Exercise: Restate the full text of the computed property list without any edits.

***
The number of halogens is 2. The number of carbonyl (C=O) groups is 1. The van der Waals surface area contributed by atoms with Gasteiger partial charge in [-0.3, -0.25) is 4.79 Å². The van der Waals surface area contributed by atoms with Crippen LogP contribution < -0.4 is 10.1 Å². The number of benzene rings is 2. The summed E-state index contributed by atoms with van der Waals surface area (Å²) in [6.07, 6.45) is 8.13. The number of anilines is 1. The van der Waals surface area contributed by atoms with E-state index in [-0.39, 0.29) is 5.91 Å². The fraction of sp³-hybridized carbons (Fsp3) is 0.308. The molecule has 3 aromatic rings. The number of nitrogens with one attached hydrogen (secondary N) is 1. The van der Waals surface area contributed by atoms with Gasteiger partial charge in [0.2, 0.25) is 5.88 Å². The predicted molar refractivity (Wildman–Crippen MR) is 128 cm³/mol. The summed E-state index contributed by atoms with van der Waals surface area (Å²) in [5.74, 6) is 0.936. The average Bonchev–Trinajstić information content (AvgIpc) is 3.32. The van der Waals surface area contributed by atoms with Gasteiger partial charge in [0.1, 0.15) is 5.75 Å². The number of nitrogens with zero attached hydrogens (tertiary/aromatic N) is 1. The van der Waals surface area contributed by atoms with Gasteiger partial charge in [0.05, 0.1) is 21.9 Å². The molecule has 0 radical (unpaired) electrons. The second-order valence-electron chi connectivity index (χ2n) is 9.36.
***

The number of halogens is 2. The number of carbonyl (C=O) groups is 1. The van der Waals surface area contributed by atoms with Gasteiger partial charge in [-0.3, -0.25) is 4.79 Å². The van der Waals surface area contributed by atoms with Crippen LogP contribution < -0.4 is 10.1 Å². The number of benzene rings is 2. The summed E-state index contributed by atoms with van der Waals surface area (Å²) in [6.07, 6.45) is 8.13. The number of anilines is 1. The van der Waals surface area contributed by atoms with E-state index in [-0.39, 0.29) is 5.91 Å². The fraction of sp³-hybridized carbons (Fsp3) is 0.308. The molecule has 3 aromatic rings. The number of nitrogens with one attached hydrogen (secondary N) is 1. The van der Waals surface area contributed by atoms with Gasteiger partial charge in [0.2, 0.25) is 5.88 Å². The predicted molar refractivity (Wildman–Crippen MR) is 128 cm³/mol. The summed E-state index contributed by atoms with van der Waals surface area (Å²) in [5.74, 6) is 0.936. The average Bonchev–Trinajstić information content (AvgIpc) is 3.32. The van der Waals surface area contributed by atoms with Gasteiger partial charge in [0.1, 0.15) is 5.75 Å². The number of nitrogens with zero attached hydrogens (tertiary/aromatic N) is 1. The van der Waals surface area contributed by atoms with Gasteiger partial charge in [0.05, 0.1) is 21.9 Å². The molecule has 0 radical (unpaired) electrons. The second-order valence-electron chi connectivity index (χ2n) is 9.36.